Queueing LogEvents in Redis or similar needed?


#1

Hi,

I sometimes find elastic architectures where Logstash, which parses the logs, is located behind a redis or kafka instance.
What are the advantages of such a setup?

Currently we are shipping our logs via filebeat (running on source system) which ships to our processing logstash instance.

I also saw architectures with two chained LS instances, one for collecting the data first, then it is forwarding to the 2nd LS which processes and sends to ES.
What are the advantages of such an architecture?

Thanks and Regards, Andreas


(Paris Mermigkas) #2

Hi Andreas,

Message Queue system (like the ones you mentioned) are mostly used for resilience, decoupling of services and avoiding back-pressure to reach your Logstash collectors.

Without those, if for whatever reason your processing Logstash nodes fail, your data storage can't keep up with the rate or any other abnormal situation happening you'll be effectively dropping logs most of the time due to cascading effects.

Another minor convenience is, if you ever want another component to consume the same logs you just point that component to the appropriate Kafka/Redis instance and you're good to go, without having to manually link Logstash and that component together.

So they are not mandatory for the most part, but it's a very good practice to design your infrastructure layout with those in mind.

As for chained Logstash instances, I believe this is mostly because you'd want your collectors as lightweight as possible. You need the data inside your infrastructure, where you can them process them at your leisure.


(Christian Dahlqvist) #3

Once you scale out and have many sources and Logstash instances, having direct connections can cause imbalances and make it more difficult to operate. It is often at this point a message queue is introduces in order to allow buffering, but also to decouple the collection layer from the processing layer. With this setup a pool of Logstash instances can pull as quickly as possible from a central queue, which distributes load quite well.

Communicating between two Logstash instances both encrypts and compresses the traffic, so I have seen this used when different teams are responsible for different parts of a processing pipeline as well as when data need to be shipped efficiently between geographically distributed data centres.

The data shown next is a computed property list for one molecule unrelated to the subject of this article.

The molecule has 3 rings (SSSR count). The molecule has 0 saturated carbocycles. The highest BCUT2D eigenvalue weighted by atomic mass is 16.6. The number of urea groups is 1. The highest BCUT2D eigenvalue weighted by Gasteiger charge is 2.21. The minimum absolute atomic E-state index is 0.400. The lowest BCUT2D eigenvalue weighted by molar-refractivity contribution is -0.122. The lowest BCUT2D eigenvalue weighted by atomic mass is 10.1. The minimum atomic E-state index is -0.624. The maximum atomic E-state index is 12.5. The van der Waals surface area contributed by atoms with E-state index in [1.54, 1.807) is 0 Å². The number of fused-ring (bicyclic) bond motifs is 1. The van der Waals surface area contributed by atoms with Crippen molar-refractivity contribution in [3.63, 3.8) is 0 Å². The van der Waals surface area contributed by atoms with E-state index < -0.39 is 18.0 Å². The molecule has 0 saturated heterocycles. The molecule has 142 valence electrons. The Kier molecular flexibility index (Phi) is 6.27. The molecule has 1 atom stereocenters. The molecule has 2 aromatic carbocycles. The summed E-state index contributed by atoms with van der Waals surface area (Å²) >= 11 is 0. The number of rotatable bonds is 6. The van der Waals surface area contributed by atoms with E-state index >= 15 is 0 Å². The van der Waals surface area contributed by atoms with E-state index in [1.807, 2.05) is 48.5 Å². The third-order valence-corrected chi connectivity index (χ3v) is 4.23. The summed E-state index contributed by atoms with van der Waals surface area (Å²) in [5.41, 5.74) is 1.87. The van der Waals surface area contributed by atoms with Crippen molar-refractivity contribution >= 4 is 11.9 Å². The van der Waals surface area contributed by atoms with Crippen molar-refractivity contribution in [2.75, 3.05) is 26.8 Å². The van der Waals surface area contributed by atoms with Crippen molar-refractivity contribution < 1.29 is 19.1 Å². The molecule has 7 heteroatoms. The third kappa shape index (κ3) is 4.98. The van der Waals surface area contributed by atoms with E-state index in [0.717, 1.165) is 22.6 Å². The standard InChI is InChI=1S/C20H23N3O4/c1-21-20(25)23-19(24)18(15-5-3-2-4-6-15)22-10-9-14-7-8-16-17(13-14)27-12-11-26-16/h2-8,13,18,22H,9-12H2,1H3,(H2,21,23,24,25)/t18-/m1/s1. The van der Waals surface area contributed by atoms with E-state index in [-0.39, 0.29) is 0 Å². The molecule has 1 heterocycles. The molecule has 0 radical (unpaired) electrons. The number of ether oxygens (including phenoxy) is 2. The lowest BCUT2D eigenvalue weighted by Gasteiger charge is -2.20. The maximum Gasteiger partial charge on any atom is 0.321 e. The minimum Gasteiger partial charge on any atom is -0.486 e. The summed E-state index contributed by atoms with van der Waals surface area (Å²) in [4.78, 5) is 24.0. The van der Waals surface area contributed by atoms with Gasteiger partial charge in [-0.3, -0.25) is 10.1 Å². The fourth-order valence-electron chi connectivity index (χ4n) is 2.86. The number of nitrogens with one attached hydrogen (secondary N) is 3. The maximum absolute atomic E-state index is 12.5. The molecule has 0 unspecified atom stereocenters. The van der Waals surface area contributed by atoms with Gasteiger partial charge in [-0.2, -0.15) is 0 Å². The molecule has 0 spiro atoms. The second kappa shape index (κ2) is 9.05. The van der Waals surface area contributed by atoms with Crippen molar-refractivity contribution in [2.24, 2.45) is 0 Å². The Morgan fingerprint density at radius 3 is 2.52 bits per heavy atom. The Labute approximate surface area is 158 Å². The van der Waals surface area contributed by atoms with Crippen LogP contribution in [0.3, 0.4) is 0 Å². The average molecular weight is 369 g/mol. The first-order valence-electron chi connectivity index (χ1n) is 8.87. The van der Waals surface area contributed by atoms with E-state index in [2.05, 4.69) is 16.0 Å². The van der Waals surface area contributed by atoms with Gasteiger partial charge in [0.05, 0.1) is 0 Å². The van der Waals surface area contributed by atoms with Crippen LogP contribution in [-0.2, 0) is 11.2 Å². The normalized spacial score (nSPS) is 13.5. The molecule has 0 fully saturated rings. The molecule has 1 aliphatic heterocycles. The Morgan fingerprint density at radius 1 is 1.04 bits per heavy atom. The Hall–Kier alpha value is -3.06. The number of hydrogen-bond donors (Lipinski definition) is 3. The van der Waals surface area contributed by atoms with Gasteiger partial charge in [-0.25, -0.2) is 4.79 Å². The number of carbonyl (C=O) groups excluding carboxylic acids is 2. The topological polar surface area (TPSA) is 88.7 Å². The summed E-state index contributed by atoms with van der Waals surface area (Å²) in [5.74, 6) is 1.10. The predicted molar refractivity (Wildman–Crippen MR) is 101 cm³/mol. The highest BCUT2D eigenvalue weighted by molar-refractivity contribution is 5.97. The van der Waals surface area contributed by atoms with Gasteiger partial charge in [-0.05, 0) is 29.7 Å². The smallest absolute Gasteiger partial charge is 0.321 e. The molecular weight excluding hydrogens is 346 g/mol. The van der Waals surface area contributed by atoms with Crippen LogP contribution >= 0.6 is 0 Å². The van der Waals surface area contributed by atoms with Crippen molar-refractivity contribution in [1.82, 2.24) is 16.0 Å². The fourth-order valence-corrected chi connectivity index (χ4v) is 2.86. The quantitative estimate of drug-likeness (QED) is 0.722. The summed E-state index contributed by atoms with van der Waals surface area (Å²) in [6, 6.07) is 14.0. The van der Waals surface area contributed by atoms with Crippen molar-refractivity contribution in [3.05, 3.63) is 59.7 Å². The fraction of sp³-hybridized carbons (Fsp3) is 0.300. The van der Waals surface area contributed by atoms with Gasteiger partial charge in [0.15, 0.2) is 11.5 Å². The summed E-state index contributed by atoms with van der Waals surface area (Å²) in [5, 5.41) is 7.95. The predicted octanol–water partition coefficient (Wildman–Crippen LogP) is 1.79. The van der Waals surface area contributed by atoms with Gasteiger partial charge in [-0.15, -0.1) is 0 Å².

(Guy Boertje) #4

The architecture that puts a broker in between two LS instances concerns buffering and parallelism. The informal naming for the two LS instances is "shipping" and "ingestion".

Many people have v complex configs to transform and enhance events before sending to ES. These LS instances usually run slower than a simple config.

The shipping side usually runs quite fast - so because there is a difference in incoming and outgoing rates some kind of resilient (clustered, persisted) buffer between shipping and ingestion is needed.

Also, because Kafka allows for multiple Consumers (the LS kafka input) to consume via a ConsumerGroup on a Topic, it is possible (and good) to have 2,3,4 LS instances to pull documents from the same topic without duplication - parallelism.


#5

Thanks for the reply.

I can understand that if logstash becomes too slow / unavailable that it effects the server where filebeat runs, because the retrying of shipping the logs to logstash eats performance.

But I don't understand the following:

Why will anything be dropped? As I understand filebeat is taking care of that. It remembers which log lines have been shipped last and if a line could not be delivered it will be resend by filebeat.


(Guy Boertje) #6

There are other architectures where the dropping of data is possible.
Broadly speaking there are two kinds of sources:

  1. Persistent and replay-able - File (Filebeat), Kafka, RabbitMq, SQL databases, S3 etc.
  2. Transient - Networked Machine to LS connections without spooling or buffering in between. This includes devices like firewalls and machines that are ephemeral like Docker instances where the design does not preserve the log files after the instance has been destroyed.

However, bugs have to be taken into account. If, say, a Kafka input has pulled some data and the offset is updated but a bug causes LS to lose the event before it is put into the destination (ES or the Dead Letter Queue) then that data cannot be replayed without human intervention.

These bugs, more often than not, are manifest as a direct result of high volumes of data inflow with LS/ES configurations that cannot keep up with this volume.

Not every installation is designed for high volume inflow from the get go. Some people start with a performant configuration that works for a test/trial volume and then slowly connect more and more parts of the business operation to the ingest infrastructure - until :boom:. In other cases the inflow volume exhibits peaks of high volume that occur daily or as a result of a special event.

To be honest, Logstash does not have a great story around pre-emptive alerting when such a limit is approaching (its coming), people have to roll their own at present. There is no Scotty to warn "She cannae take any more, Captain!".

We, Elastic and the Logstash team, are putting enormous efforts into changing Logstash into a turn-key high volume capable product but the code surface area (and configuration permutations) are large.


#7

Thanks a lot.
Now I think I have a quite good overview of the topic.

I will keep that in mind if we encounter problems / if we are building up new environments or do noticeable changes in volume.


(system) #8

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